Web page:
Self Defense & Insurance Question - Page 2
Page 2 of 2 FirstFirst 12
Results 11 to 17 of 17

Thread: Self Defense & Insurance Question

  1. #11
    Agreed on the disposition factor. The antis don't have a clue about "us" over here.

    Back to the insurance point though - as much as LOVE 'em for their effectiveness and ease of use, the insurance question is one big reason why I don't choose a shotgun for interior home defense. Just more or bigger holes and likely WAY more carpet to replace... but you know. Fight and win. Carpet and dry wall are replaceable.
    "There is no consitutional right to be protected by the state against being murdered by criminals or madmen." (7th Cir. 1982, Bowers v. DeVito)Stay safe, and stay trained.www.sazsatt.com

  2.   
  3. #12
    Join Date
    Jul 2009
    Location
    South Carolina/Charleston
    Posts
    2,388
    Hey Aggressive1: Your last post on this thread is right on--good post. Not only should you feel less confrontational, I believe it is your duty, under the laws that gave you the right to bear arms and to CC. This forum, as I have said before, is really a great learning experience from a bunch of people all over the country who share their 2nd Amendment rights with integrity.

  4. #13
    Join Date
    Aug 2009
    Location
    MA, Away from the liberal loonies...
    Posts
    2,658
    There is a thread here on this site called "insult my wife" good read regarding disposition when armed.
    With the right ammo and 2 rounds dead center mass, the drywall should not be an issue... I have never been fond of the carpet in the living room or up the front stairs so.. Hard-wood or laminate flooring would look nice and I can install that. Better to be alive and remodeling then dead and decomposing Forget the insurance companies, Money sucking vampires when all is good, but ask them for some cash to fix things when it goes bad and their butts tighten up and eyes roll…
    You can give peace a chance alright..

    I'll seek cover in case it goes badly..

  5. #14
    Join Date
    Jul 2009
    Location
    South Carolina/Charleston
    Posts
    2,388
    Hey 6shootercarry: I assume when you talk about drywall damage you are referring only to it as collateral damage and not damaged because you shot thru it with the perp on the other side. If you discharge your weapon at someone who may not belong in your house but is on the other side of a wall or the other side of a door, you are going to be somewhat at a loss for words when it comes to convincing someone (like a jury)that you were in deathly fear of your life.

  6. #15
    Join Date
    Aug 2009
    Location
    MA, Away from the liberal loonies...
    Posts
    2,658
    Quote Originally Posted by kelcarry View Post
    Hey 6shootercarry: I assume when you talk about drywall damage you are referring only to it as collateral damage and not damaged because you shot thru it with the perp on the other side. If you discharge your weapon at someone who may not belong in your house but is on the other side of a wall or the other side of a door, you are going to be somewhat at a loss for words when it comes to convincing someone (like a jury)that you were in deathly fear of your life.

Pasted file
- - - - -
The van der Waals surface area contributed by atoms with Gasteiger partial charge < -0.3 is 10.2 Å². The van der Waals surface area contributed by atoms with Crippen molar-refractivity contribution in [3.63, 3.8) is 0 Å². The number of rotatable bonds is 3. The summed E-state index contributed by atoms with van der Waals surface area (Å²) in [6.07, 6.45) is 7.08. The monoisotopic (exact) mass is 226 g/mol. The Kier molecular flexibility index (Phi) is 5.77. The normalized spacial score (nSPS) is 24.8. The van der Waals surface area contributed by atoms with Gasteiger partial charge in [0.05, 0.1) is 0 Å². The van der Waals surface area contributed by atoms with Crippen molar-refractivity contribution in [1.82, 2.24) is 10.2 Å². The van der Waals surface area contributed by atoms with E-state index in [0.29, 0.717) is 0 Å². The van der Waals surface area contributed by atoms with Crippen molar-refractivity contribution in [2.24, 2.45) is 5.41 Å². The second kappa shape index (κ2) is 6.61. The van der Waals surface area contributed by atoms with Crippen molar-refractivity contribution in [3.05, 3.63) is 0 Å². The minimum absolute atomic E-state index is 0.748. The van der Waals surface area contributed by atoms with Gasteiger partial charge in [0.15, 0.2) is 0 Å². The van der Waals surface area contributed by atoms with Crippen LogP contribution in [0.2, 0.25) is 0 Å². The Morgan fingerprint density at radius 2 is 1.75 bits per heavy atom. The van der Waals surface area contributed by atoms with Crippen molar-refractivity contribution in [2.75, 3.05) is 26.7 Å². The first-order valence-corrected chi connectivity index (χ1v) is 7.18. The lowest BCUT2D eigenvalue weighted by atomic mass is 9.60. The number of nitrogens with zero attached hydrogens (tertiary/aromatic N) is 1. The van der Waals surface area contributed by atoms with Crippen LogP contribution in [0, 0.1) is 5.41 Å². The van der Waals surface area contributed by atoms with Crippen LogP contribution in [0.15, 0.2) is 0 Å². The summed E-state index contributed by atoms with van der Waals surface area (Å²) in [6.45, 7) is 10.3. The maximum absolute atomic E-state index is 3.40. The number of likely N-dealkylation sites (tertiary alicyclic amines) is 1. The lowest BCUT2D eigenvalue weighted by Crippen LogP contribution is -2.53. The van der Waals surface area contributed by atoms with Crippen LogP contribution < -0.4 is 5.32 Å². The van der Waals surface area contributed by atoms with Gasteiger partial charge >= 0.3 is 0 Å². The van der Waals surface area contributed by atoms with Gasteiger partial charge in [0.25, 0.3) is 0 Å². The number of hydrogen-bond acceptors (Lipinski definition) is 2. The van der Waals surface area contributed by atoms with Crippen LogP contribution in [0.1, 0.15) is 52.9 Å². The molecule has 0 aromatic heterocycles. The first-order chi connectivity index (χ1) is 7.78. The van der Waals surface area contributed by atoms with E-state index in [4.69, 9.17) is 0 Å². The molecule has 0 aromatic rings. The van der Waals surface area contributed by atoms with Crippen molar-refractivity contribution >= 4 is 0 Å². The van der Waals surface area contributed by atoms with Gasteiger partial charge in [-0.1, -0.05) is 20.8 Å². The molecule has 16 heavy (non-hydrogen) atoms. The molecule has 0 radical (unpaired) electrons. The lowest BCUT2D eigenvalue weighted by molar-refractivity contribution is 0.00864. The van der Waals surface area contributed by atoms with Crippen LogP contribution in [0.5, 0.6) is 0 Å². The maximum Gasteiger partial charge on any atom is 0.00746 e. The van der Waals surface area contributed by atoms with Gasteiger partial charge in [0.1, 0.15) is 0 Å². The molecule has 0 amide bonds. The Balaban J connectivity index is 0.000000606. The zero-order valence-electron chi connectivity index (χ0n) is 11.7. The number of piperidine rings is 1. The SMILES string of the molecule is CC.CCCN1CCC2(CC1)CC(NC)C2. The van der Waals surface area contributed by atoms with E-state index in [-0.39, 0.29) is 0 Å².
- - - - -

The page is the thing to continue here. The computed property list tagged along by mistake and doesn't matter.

That's correct..Just in case the perp is close and one or more of the shots is a through and through.. 357 at close range with full magnums.. It could happen...
    You can give peace a chance alright..

    I'll seek cover in case it goes badly..

  7. #16
    Join Date
    May 2008
    Location
    Panhandle, Idaho
    Posts
    279
    Thirty years as an insurance agent and underwriter and I've never seen a person dropped for a self defense act. I suppose it could happen though. I've had some nice claims made in that time, almost all from fires in So. Calif. and in my case no one was ever dropped even when we paid out $200k-$800k or more.

    An insurer is more likely to non-renew someone who had multiple small losses in a three year period than one big one.

    Now, if you put in a couple claims for robbery, and you live in a higher crime area they might figure you're more likely to suffer another one but for the average person (about one homeowners claim every 13-15 years) in a average neighborhood it's probably not going to happen.

    Insurers don't non-renew for things that have already happened, they non-renew due a abnormal higher risk of things that might happen.

    As with everything in life, there are exceptions to every rule. Some insurers are more gun shy (pardon the pun) than others.

  8. #17
    Stiofan,

    Thanks for the input from a former-insurer's point of view.
    SC CWP
    NH non-res CWP
    NRA Member

Page 2 of 2 FirstFirst 12

Tags for this Thread

Posting Permissions

  • You may not post new threads
  • You may not post replies
  • You may not post attachments
  • You may not edit your posts
  •  
Quantcast